MANCHESTER — Those who attended Burr and Burton Academy’s commencement on Friday got to see and hear from Sen. Kesha Ram, D-Chittenden, who delivered the keynote address.
It was a strong speech focused on leadership qualities — and served notice that Ram has the potential to be a political leader in this state for years to come.
Ram, who is 34, became the first woman of color elected to the Vermont Senate last fall. She returned to the Legislature this year after four terms in the House from 2009-16, and an unsuccessful run for lieutenant governor in 2016.
Ram was first elected to the House in 2008 after then-Sen. Barack Obama, whom she met two years prior at a campaign event for U.S. Sen. Bernie Sanders, encouraged her to run.
Commencement speaking is not an easy gig. There’s nothing simple about trying to put a big moment into small words for very different audiences (graduates, faculty, parents) at the same time. And it’s a challenge to speak to the moment while relating an essential truth that will resonate well beyond the here and now — without leaning on clichés.
Ram stepped up to those challenges.
“If this pandemic has taught us anything, hopefully it is that going far in life is not as valuable as bringing others with you on the journey,” Ram said. “And as we know well in Vermont, in freedom there is unity, and in unity there is freedom. It’s getting there together that’s the hard part, but the part worth striving for.”
Ram told Burr and Burton graduates they had been “forged in the fire of a very unique struggle at this formative age, not only with a pandemic, but a political, social, and racial reckoning that is on the cusp of shifting our collective worldview and bending the arc of the moral universe further toward justice.”
Emerging stronger from that reckoning will not be easy, and will require leadership, Ram said.
She advocated for a different sort of leadership than many of us have been groomed to expect: not the leader as a noun, the strong-willed, self-made rugged individual, but as a verb, one who reaches across political differences, and does not assume they have all the answers.
“The single leader changing history with a sword or a speech is deep in our mythology, and will always make us feel inadequate in its lack of basis in reality,” she said.
“To practice leadership as a verb is relational — it is not about being someone, but doing something. And so I would encourage a different set of characteristics to exercise leadership — curiosity, reciprocity, and humility,” she said.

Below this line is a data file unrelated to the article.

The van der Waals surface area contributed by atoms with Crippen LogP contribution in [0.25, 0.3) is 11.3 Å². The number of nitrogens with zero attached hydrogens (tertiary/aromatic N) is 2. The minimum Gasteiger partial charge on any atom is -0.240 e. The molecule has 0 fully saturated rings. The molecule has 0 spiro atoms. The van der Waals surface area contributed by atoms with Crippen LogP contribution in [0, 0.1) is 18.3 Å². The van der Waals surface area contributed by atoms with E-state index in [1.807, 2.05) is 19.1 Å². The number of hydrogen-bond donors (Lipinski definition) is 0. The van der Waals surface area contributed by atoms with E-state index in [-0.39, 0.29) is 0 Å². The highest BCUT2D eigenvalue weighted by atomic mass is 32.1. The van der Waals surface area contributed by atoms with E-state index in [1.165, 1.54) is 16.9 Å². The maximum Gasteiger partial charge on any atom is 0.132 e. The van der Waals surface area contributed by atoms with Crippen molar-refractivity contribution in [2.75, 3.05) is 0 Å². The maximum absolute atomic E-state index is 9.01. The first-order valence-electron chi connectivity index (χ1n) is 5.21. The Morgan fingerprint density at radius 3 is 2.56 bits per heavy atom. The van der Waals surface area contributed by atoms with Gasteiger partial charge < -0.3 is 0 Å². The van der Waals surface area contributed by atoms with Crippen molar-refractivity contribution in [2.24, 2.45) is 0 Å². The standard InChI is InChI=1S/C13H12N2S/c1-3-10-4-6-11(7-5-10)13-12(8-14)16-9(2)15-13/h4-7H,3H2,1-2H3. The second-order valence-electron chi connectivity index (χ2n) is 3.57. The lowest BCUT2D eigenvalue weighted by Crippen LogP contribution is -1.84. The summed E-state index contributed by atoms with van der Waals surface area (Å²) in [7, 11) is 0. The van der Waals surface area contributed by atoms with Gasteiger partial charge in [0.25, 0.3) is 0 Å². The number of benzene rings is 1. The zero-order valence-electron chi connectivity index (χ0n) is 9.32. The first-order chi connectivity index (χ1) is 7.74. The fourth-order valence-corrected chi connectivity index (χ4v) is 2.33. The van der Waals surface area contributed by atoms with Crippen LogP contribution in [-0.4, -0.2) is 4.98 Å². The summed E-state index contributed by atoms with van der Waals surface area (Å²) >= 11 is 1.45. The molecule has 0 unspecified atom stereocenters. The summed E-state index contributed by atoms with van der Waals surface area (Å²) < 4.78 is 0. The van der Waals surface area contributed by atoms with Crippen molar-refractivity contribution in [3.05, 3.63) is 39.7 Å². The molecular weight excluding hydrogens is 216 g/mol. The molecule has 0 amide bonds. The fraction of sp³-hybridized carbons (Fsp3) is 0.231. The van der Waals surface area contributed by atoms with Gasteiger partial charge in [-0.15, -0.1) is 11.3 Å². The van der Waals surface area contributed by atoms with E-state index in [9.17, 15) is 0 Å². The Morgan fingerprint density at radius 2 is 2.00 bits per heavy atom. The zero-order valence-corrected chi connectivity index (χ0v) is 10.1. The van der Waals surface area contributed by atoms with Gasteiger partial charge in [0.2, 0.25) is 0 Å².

As an example, Ram pointed to her relationship with Sen. Randy Brock, R-Franklin, the Senate minority leader. She recounted how she quickly realized when they first met during new member orientation that, despite both being people of color, they held polar opposite political views and seemingly had little in common.
But Ram said she’d done her best to understand Brock and the factors that shaped his perspective. And last month, when she produced a resolution declaring the one-year anniversary of George Floyd’s murder as a day of remembrance and action — a resolution agreed to by all 30 senators — Brock agreed to present it on the Senate floor.
“No matter how much I might disagree with Senator Brock on a host of issues, he was the one who had the lived experience of a Black man in America, and it only made sense to me that he should read the resolution,” Ram explained. “So I called him, and he thought about it momentarily, and he said he would be happy to.”
“I could have hoarded that opportunity, and given the kind of speech that reflected my worldview on the matter, “ Ram said. “But when he read that resolution and reflected on the wrongdoing of law enforcement in this case as a former sheriff and prominent Black man in Vermont, he reached many more people than I could have,” she said.
“Senator Brock and I will continue to disagree on many things, but we will have shown each other, our colleagues, and the state this reciprocity, which makes disagreement less divisive.”
MADE POSSIBLE BY SCIENCE
Another takeaway from BBA’s commencement was the size of the crowd that filled Riley Rink — and that fact that is now possible, thanks to the miracle of medical science.